RH: Dr. Borg-Stein, please give our readership an overview of who you are, and your role at Harvard.
JBS: I am on faculty at the Harvard Department of Physical Medicine and Rehab, and also at the Spaulding Rehabilitation Hospital. I have roles as the director of the spine center at Newton Wellesley Hospital and medical director of the Spaulding Rehab center in Wellesley, Massachusetts. Also, I am the team physician for Wellesley College, a division three women’s college, with 12 varsity teams. I am also the director of our sports medicine fellowship here at Spaulding and Harvard. I see people that are older, younger, and adolescent, with acute, sub-acute, and chronic musculoskeletal injuries.
RH: In looking at your qualifications and some of the items on the Spaulding Rehab website, it says your research interests include Platelet Rich Plasma, women’s sports injuries and prevention, sports medicine, among others. Can you go into detail on how that inspired some of your research interests?
JBS: I’d say about 10-12 years ago, I started getting interested in regenerative medicine and Prolotherapy. I did some training in New England, and at other courses, and started using Prolotherapy as a first regenerative treatment. We are now in the final stages of publishing our research comparing Prolotherapy to corticosteroid injections for chronic lateral elbow pain. We hope to have that in print within the next few months. Our recruitment was not as strong as we wished because a lot of the patients did not want steroids. They did not want to be randomized. We seemed to have a trend toward better outcomes with the Prolotherapy group than the steroid group. That was a few years ago. More recently, over the past two to three years, as I studied musculoskeletal ultrasound and became more familiar and comfortable with that, I started using more Platelet Rich Plasma for treatment of chronic musculoskeletal injuries. Our sports medicine fellow is analyzing our first two years of data. We looked at patients prospectively, and we have outcome measures pre- and post-treatment. We’re going to be analyzing them to see how our patients have done with Platelet Rich Plasma. Our next step is to set up some randomized, controlled trials, applying Platelet Rich Plasma to different musculoskeletal diagnoses.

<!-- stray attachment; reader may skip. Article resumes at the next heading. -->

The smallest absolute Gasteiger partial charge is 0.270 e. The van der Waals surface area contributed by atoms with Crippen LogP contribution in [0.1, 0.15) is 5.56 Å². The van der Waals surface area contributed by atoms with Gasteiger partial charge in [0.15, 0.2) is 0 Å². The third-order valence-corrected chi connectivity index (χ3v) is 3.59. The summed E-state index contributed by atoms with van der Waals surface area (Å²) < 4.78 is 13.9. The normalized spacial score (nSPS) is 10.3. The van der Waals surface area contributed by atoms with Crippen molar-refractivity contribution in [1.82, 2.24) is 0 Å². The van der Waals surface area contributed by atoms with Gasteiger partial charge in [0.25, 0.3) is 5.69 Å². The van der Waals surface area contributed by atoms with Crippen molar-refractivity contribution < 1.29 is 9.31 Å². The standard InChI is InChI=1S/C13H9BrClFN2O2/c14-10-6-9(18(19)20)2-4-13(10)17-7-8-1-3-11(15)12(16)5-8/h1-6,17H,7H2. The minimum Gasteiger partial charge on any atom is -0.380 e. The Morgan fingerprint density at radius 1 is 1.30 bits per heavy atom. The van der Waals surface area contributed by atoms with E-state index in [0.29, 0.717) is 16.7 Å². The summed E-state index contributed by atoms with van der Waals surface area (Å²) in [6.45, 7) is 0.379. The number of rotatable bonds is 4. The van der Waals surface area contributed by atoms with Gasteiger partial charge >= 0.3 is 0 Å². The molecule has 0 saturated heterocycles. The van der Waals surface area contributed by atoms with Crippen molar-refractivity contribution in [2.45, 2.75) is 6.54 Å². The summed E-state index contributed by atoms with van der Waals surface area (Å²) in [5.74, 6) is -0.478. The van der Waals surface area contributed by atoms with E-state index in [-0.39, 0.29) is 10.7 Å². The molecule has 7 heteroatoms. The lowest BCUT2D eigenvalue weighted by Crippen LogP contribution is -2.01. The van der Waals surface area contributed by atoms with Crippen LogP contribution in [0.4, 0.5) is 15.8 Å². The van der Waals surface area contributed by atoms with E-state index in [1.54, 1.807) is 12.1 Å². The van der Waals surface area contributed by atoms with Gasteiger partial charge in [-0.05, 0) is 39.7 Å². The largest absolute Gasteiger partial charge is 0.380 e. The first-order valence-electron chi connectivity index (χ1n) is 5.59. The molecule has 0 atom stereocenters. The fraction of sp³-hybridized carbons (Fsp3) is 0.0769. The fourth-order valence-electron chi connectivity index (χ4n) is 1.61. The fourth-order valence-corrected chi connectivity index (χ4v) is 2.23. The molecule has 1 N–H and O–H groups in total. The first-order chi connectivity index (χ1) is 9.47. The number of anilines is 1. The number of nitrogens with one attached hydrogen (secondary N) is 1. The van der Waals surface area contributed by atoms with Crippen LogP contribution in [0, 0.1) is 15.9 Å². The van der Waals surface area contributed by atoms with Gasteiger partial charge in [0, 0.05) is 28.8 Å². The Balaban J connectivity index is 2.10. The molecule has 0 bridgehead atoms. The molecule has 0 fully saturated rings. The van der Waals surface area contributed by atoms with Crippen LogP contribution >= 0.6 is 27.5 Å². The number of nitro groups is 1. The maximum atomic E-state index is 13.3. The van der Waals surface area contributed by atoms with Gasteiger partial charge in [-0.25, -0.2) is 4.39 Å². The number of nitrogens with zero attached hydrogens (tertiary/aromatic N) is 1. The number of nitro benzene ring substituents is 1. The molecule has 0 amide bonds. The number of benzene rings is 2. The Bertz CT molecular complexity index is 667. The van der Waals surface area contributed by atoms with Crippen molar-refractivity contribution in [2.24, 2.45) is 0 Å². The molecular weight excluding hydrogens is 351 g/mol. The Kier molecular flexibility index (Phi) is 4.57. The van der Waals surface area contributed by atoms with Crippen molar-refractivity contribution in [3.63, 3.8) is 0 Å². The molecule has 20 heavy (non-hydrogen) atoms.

RH: Having done some Platelet Rich Plasma for the last several years, are there certain conditions that you have a sense that this particular type of Prolotherapy works best with?
JBS: We are in a learning curve to try to sort that out. Research thus far is strongest for the use of Platelet Rich Plasma for tendinopathy. This includes the non-insertional tendinopathy, mid-substance tendinopathy, and small partial tears. The applications are expanding as we try to figure out what the physiological effect of PRP may be on ligaments, muscles, joints, arthritis. Currently, the strongest indication is tendinopathies.
RH: Please elaborate for readers who may not be familiar with the term tendinopathy, versus tendonitis, and tendinosis.